The University Record, October 9, 1995

Gibson: Universities might not stand up to media scrutiny

By Jared Blank

“How does mass media look at large universities?” ABC’s Good Morning America host Charles Gibson asked rhetorically of those attending the second lecture of the “Changing in a World of Change: The University and its Publics” series last Monday at Rackham Amphitheatre.

“They don’t,” he said.

“And I would contend that I’m not sure that you would want us to cover you. You are probably better off being ignored,” he added.

The alumnus of the Journalism Fellowship program was critical both of the relevance of academic research and the inclination of the media to lean toward stories that focus on dysfunctional aspects of society.

Gibson argued that there are a number of reasons why universities are overlooked.

First, he said, universities may not be able to hold up under intense scrutiny. “I understand the value of a research institution,” but to many, much of the research conducted as universities seems far removed from being useful to the general public. “As a reporter I would want to know how much money is being spent for academic research and what is being turned out as a result of that and whether or not, since that takes away from teaching time, it is really worthwhile.”

In addition, he said, he would “be interested in what the public reaction would be to what the average faculty member carries in terms of teaching load.” He also noted that athletic programs and how they fit into the overall scheme of a university would be “grist for the mill” for reporters searching out stories. “I’m not sure universities would hold up well under the same scrutiny placed on the United States Congress.”

Even as a strong supporter of higher education, he said that he questions the value of graduate degrees in some fields. “I am far more inclined to recommend a liberal arts graduate for a job than somebody who comes out of a communications graduate program. Most of the work and most of the research that they have done for three years I find to be irrelevant.”

Gibson said that in the field of communications, academic work and professional work are entirely different. He noted that he has attempted to read television and journalism journals, but he often cannot understand the highly scientific language they contain. “I can’t find anything in the journals applicable to me as a professional.”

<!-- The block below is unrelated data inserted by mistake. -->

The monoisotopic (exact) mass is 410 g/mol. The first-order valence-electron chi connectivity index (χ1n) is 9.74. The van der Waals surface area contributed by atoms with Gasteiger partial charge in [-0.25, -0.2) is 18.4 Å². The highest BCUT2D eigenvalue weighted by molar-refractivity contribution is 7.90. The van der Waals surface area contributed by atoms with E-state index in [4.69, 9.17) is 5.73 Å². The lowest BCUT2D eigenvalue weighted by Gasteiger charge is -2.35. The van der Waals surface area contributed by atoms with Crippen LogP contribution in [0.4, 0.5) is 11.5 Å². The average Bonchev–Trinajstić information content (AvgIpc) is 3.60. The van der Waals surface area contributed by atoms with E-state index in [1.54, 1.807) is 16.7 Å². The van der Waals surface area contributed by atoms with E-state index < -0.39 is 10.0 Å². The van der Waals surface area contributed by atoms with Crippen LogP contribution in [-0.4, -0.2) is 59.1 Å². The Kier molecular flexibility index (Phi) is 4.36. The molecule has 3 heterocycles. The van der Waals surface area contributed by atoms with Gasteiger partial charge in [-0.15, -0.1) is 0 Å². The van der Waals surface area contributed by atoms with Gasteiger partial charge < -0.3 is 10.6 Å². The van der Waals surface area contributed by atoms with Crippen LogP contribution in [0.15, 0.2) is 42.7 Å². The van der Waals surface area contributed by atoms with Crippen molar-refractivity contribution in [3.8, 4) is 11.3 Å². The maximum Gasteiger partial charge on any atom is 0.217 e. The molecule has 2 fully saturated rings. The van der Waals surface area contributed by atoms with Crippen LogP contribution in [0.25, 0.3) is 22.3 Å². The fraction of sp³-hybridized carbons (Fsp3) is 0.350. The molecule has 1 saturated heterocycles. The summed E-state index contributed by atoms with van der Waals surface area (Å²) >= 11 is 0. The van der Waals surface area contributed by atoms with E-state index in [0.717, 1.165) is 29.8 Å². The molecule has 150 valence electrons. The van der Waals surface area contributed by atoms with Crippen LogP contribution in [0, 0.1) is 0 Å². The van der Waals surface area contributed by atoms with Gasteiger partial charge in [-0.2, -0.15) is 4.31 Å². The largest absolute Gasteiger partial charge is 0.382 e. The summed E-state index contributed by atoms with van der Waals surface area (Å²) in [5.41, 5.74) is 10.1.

President James J. Duderstadt responded that the reason universities are ignored may be the fault of the journalists, themselves. The journalists’ “vision of the universities may be a nostalgic one that is decades out of date. They are almost offended by what universities have become. There is a perception gap. This misconception could be a source of great concern,” he said.

On the positive side, Gibson said that universities tend to be ignored because media believe that academia is “above the fray.” News organizations often feel that universities “won’t respond to things as base as the rest of society, that there is a contemplative atmosphere on campuses.”

Gibson also noted that because the United States has “the best” higher education system in the world, there is no reason to report on it. He criticized the media for harping on negative stories. “I’ll be the happiest person on the face of the Earth when the O.J. trial is over,” he said.

According to Gibson, the future is looking brighter in one respect for the relationship between universities and the media. “We both have an insatiable desire for experts.” And many professors are becoming more comfortable speaking for television. In fact, he said, “Good Morning America” uses a number of professors as correspondents.

The lecture was the second in a series of presentations designed to examine ways in which the University needs to evolve to meet the changing needs of society. The series is co-sponsored by the Office of the President and Senate Assembly.